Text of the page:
Date Night at Whole Foods?

Published on: 2015-02-05

Retail is going experiential, and at least one blogger thinks it might change the way we socialize (a little). Heather Strang, a Retail Design Diva notes:

[T]typically, date night involves one of my favorite things in the entire world--eating. So, is it wrong that I want to spend date night at Whole Foods?

Confused? Then, perhaps you haven't sampled the organic retailer's "groceraunt."

That's right, I said groceraunt. It's a hybrid between a grocery store and a restaurant, and a completely new word--one I'm pretty sure even Webster's hasn't gotten a hold of yet. I can't imagine that Whole Foods could be any more fabulous than it already is, unless, of course, they dropped their prices significantly and stopped importing from China, but I digress. On the up side, their stores have great atmospheres, are well-lit, environmentally conscious and feature a selection of delicious and healthy foods. They're bakery rocks (I can actually get wheat-free pastries!) and the deli is delish. But now, a mean, groceraunt? I'm intrigued...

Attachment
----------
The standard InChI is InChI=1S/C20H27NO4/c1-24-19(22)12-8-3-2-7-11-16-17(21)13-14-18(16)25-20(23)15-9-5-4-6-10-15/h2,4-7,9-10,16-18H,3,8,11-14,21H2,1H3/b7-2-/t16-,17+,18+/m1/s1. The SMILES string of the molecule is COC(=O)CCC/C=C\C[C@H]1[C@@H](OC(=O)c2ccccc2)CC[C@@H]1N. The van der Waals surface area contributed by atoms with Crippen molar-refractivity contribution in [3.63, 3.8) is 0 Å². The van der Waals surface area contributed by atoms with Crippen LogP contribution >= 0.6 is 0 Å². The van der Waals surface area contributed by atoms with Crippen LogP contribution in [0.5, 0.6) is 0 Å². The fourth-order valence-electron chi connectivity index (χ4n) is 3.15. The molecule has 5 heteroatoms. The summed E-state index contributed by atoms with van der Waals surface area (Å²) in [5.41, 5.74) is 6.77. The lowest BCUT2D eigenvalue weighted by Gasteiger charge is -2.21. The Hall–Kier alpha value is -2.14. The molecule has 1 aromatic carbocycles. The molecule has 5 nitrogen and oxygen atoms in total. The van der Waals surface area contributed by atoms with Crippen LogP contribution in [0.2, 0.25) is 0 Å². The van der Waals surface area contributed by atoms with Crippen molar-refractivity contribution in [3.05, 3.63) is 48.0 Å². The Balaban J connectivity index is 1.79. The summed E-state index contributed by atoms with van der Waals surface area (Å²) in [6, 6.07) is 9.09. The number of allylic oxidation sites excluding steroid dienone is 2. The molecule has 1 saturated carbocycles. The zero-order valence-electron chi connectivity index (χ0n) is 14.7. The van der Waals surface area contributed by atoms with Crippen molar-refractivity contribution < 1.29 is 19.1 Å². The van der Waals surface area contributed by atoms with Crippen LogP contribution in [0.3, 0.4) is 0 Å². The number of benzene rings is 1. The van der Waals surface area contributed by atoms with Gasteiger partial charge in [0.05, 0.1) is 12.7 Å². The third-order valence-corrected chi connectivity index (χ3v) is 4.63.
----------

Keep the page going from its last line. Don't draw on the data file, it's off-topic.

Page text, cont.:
Allegedly, the new groceraunt features wide-screen televisions, a chef performing in-store cooking lessons, a wine-tasting bar and a brick-oven pizza counter. Yum!

Our take:

We'll admit, it's hard not to give Whole Foods an "A" for effort here.  After all, the high-end grocer is already well-known for its lavish sampling platters and varied selection of hard-to-find food items. And while we foresee a bevy of logistical and marketing challenges to overcome, none of these should be unfamiliar territory for the huge company (who's already used to shipping lots of fresh product, cooking -- albeit in a limited fashion -- in store, and getting people excited about their brand).  While it's unclear what the purpose of the widescreen televisions is, presumably it won't be for traditional digital signage.  We suspect that it will combine high production-value entertainment content (perhaps in partnership with one of the big networks -- or maybe even live TV) with merchandising and edutainment type clips that are better geared towards the store's traditionally high-income audience.

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